As volunteer organizations trickle into Meridian to help residents affected by Saturday's EF-2 tornado, only a handful of local volunteers have officially signed up to assist nearly 40 homeowners whose homes are still trapped under fallen trees.
Vera Hicks, who lives on the 1700 block of 25th Avenue, had called the City of Meridian's hotline for assistance since Monday, hitting a busy signal every day. A friend finally told her to go to the Velma Young Community Center in person to sign up for assistance.
Hicks' home and three family cars remain crushed under a large tree planted at the abandoned Meridian Housing Authority apartments next door.
"I arrived at my house at 10:32 (a.m.) and it hit my house at 10:40 (a.m.)," Hicks said. "And I know the alarm didn't go off because when they test it my dog sings along with it. This time, she was sitting on top of the tree!"
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Though Hicks and her family, including their dog, made it through the storm without a scratch, Hicks' home and cars didn't fare so well.
"I don't have insurance on the house or the cars," said Hicks, who has lived there since 2013. "I just wanted a roof over my head and my children."
Hicks arrived at the Velma Young Center Wednesday around 9:30 a.m., grabbing a rake and shovel from the American Red Cross and signing her home up for assistance. She even spoke personally to city officials about her needs.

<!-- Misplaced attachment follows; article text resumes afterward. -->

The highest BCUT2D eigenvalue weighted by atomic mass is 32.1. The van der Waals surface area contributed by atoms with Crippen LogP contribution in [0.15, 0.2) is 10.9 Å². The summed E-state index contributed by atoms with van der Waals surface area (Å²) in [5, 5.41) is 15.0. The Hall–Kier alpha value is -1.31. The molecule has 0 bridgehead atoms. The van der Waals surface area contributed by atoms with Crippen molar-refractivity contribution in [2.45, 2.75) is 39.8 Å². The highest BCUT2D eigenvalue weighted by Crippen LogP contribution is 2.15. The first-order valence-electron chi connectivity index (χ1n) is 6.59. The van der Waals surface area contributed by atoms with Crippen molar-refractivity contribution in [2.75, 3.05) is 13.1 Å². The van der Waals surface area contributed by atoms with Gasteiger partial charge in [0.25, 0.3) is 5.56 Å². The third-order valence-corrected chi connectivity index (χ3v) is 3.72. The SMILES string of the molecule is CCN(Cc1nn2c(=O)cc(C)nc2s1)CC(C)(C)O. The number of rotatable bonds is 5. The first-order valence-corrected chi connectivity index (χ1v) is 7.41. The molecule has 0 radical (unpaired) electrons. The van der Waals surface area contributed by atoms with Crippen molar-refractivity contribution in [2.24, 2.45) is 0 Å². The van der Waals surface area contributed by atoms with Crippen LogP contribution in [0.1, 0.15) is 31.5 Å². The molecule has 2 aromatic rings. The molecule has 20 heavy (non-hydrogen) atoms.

She had to borrow a friend's car to make it, passing by the water, food and hygiene products because "those are for someone who needs it."
Still, despite five days spent crawling through a tree top to enter and exit her home, she said she's grateful.
"We can replace material things. They can't replace me," Hicks said. "Not even the dog died. I'm blessed."
Meanwhile, inside the Velma Young Community Center, Monica L. Ritchie is busy coordinating incoming volunteer groups with local volunteers. As of Wednesday morning, only four local volunteers have registered at the Volunteer Reception Center at Velma Young.
"Mostly it has been residents coming in and requesting assistance," Ritchie, the executive director of the Mississippi Commission for Volunteer Service, said.
Ritchie said the groups would stay so long as there was local interest.
Wednesday afternoon, a team of Americorps NCCC volunteers arrived at the Frank Cochran Center, where they will stay for the next week, helping the community recover from the tornado.
Graeme Lorimer, 22, is the Field Team Leader of the Vicksburg-based group, which is made of young people from Colorado, New York, Washington and other states.
"We're going to be doing some chainsaw work, helping people get trees off their property, as well as doing some repairs to roofs around town," he said.
Bill Graham contributed reporting.